As Brazil’s richest man, Jorge Paulo Lemann, joins forces with fellow supporters of the 2016 coup in a drive to depose the neofascist president who they helped bring to office, former President Lula takes a pass.
The PT should not get on the first bus that passes by against Jair Bolsonaro. With this metaphor, former Brazilian President Luis Inácio Lula da Silva announced that he would not sign a new manifesto called Basta!, and that he would not participate in debates on the subject with former President Fernando Henrique Cardoso.
The news led to arguments on the social media networks, as people questioned whether this is the right moment to stay divided instead of uniting forces against Bolsonaro, even if these forces are ideologically opposed to each other. But for Lula, there is a criteria that has to be respected. This criteria is opposition to Bolsonaro’s ultra-neoliberal economic platform, led by his Finance Minister Paulo Guedes. The former President says that there is no way that they can unite with groups who defend deposing Bolsonaro but support maintaining Guedes’ deep austerity measures, which is the position supported by Fernando Henrique Cardoso and Brazil’s big conservative media groups like Estadão and Rede Globo.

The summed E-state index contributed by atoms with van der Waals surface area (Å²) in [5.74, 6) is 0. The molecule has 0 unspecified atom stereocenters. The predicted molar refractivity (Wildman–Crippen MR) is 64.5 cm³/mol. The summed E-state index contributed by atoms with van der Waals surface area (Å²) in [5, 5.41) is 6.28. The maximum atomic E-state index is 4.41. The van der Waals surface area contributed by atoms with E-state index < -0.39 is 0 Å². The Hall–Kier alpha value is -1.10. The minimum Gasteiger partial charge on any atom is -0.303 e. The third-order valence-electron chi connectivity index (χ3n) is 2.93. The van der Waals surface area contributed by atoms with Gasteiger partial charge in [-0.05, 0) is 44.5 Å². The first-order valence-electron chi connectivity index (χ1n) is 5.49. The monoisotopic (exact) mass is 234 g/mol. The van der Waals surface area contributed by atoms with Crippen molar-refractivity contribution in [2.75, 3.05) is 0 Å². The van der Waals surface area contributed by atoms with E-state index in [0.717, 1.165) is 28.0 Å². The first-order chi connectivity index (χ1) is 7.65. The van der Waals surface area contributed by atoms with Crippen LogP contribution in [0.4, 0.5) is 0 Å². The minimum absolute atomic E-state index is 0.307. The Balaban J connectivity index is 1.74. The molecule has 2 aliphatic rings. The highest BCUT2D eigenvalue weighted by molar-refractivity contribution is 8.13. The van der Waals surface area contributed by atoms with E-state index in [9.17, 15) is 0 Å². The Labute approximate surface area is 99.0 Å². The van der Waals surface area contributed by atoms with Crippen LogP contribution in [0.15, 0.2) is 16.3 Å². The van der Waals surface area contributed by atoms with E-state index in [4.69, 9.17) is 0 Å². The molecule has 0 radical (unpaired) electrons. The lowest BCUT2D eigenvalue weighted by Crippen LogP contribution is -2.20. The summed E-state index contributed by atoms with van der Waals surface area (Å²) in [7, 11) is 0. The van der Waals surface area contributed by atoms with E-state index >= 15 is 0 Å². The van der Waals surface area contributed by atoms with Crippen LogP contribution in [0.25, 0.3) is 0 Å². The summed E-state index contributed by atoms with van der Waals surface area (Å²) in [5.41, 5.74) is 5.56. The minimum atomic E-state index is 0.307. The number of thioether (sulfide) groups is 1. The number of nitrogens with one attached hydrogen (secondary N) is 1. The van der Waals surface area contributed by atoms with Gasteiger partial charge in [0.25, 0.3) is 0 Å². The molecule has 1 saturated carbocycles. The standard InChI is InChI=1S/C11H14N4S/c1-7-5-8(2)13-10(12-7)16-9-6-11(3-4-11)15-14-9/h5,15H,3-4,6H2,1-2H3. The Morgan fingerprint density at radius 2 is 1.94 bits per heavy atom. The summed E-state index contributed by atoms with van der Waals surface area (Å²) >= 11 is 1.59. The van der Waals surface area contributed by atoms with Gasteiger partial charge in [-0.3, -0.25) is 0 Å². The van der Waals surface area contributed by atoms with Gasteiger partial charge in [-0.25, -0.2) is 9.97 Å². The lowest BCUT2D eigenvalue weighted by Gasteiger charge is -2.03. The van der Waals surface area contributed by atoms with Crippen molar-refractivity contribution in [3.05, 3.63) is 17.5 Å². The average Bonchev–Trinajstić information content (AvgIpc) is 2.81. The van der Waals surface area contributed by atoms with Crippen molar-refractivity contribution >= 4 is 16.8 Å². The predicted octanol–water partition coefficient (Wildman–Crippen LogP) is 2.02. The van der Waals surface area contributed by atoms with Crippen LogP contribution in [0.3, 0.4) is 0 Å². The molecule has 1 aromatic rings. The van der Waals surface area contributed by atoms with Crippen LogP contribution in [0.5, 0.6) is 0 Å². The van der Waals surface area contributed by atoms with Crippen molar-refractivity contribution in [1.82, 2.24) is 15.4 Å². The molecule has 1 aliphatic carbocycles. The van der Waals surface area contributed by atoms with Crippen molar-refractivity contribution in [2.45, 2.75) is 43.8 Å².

“I am telling people not to jump onto the first bus that passes by. They want to rethink Bolsonaro, but they don’t want to rethink Guedes,” said Lula during an event hosting by the PT. “There is very little of interest to the working class in these manifestos.”
In her column in Folha de São Paulo, Mônica Bergamo said that there is also a political and personal component in Lula’s resistance to teaming up with Fernando Henrique Cardoso.
“According to the ex-President and the PT, Fernando Henrique Cardoso was active in the movement to impeach Dilma Rousseff, he supported President Michel Temer’s anti-people policies and never took a stand against any of the Bolsonaros’ fake news or the legal persecution of Lula.”
The Basta! manifesto has gathered he signatures of pro-democracy politicians and jurists, but also support from people who the PT has criticized over the past few years due to involvement in the lawfare operation against Lula, which opened the door for the Bolsonaro presidency. Former Curitiba public prosecutor and member of the Lava Jato task force Carlos Fernando dos Santos Lima, for example, signed the manifesto.
This article originaly appeared in Jornal GGN, was translated and edited for context by Brian Mier, and can be seen in its original Portuguese here.